Tuesday, January 25, 2011


The other day I read an article about Emily Dickinson that gave me great pause. It stated that Dickinson published only a dozen poems in her lifetime because she didn’t like the way her poems appeared on a page when published, preferring her handwriting as it added to the poem’s meaning. She liked her own calligraphy and slashes and thought her poems looked much better in her own script than those dozen that appeared in print. I have no idea whether she used the Spencerian method or her own brand of calligraphy, but she churned out about 1800 poems that now appear in various typesets in books throughout the world. And none of them showcase her original script writing to emphasize the fact that, to her, presentation was all.

I’m happy that writers today aren’t judged on the basis of their handwriting, or I’d be in hot soup. Friends once complained of my “distinguished, indistinguishable” handwriting and sighed in relief when I began typing all my correspondence. I never could assume the position for writing Spencerian style – you know, the shoulders square, upright position that Spencer advocated so that you wouldn’t “become hollow-chested (?) or round-shouldered,” and I never mastered the free use of the hand when holding the pen, as I was a pen/pencil pincher from the get-go.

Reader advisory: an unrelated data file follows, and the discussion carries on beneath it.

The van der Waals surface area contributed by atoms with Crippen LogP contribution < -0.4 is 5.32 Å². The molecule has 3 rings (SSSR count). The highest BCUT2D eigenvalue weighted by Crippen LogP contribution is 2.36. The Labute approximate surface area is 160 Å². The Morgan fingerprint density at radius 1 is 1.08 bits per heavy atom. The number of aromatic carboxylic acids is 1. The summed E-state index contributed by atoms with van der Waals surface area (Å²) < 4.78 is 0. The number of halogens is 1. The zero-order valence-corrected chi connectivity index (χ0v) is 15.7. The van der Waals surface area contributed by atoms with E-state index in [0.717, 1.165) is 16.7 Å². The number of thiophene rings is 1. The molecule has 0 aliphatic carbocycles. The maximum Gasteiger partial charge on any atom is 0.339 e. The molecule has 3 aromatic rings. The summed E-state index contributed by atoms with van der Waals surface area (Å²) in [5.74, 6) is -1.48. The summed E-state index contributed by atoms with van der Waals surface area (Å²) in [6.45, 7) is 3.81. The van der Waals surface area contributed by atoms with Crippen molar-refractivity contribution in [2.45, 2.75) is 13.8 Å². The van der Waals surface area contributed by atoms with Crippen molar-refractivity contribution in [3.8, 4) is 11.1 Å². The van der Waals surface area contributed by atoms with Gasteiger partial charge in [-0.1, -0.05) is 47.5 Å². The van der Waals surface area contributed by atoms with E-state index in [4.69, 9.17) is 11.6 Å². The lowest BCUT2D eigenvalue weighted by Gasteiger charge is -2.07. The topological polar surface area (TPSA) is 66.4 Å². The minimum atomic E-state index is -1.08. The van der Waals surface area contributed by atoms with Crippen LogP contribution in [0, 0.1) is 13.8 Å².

In one of my books, OLD RIDGES, published in 2009, I include a short story, entitled “He Was So Smart,” a sketch about my struggles with penmanship and my desire to excel in handwriting so that I could surpass a fellow classmate named Tommy Cox who wrote a beautiful flowing script. I even went so far as to purchase a grey Scripto pencil like Tommy used because I thought it would produce a script that outshined his “writing the right way.” Miss Williams, my third grade teacher (in the story and in real life), would demonstrate the practice of fine writing with the words: “Think of flowing water. Let the lines flow. Don’t pinch the pencil (ouch for me!). Grasp it gently and make the letters ever so faint. People will judge you by your handwriting one day. They’ll be able to tell if you have fine character by the faint, delicate curve of your letters.” I tried to keep my lines straight and my curves curved, but my mind raced ahead of the pencil and forced me to write dark letters with spaces in between. “Never erase,” Miss Willams would cry. “Never erase. Start over. Erasing shows up as frailty of character. Take another sheet. And sit up straight. Young ladies don’t slump.” She finally took pity on me and went so far as to give me an “A” in handwriting to reward my intense effort.

And so through the years, I tried to develop a fine hand but never achieved either a Spencerian or a Palmerian hand, or even a block printing that was masterful, until…until I enrolled in a shorthand class in high school. The squiggles of shorthand perfectly matched my racing mind, and I practiced writing the short way night and day, finally entering the Louisiana State Rally and winning first place in the state with my squiggles and dots written in ink, mind you, when other competitors took dictation using a pencil. Finally, I thought, finally, someone recognizes that I can write a good hand, even if it is still undistinguishable and looks like another language.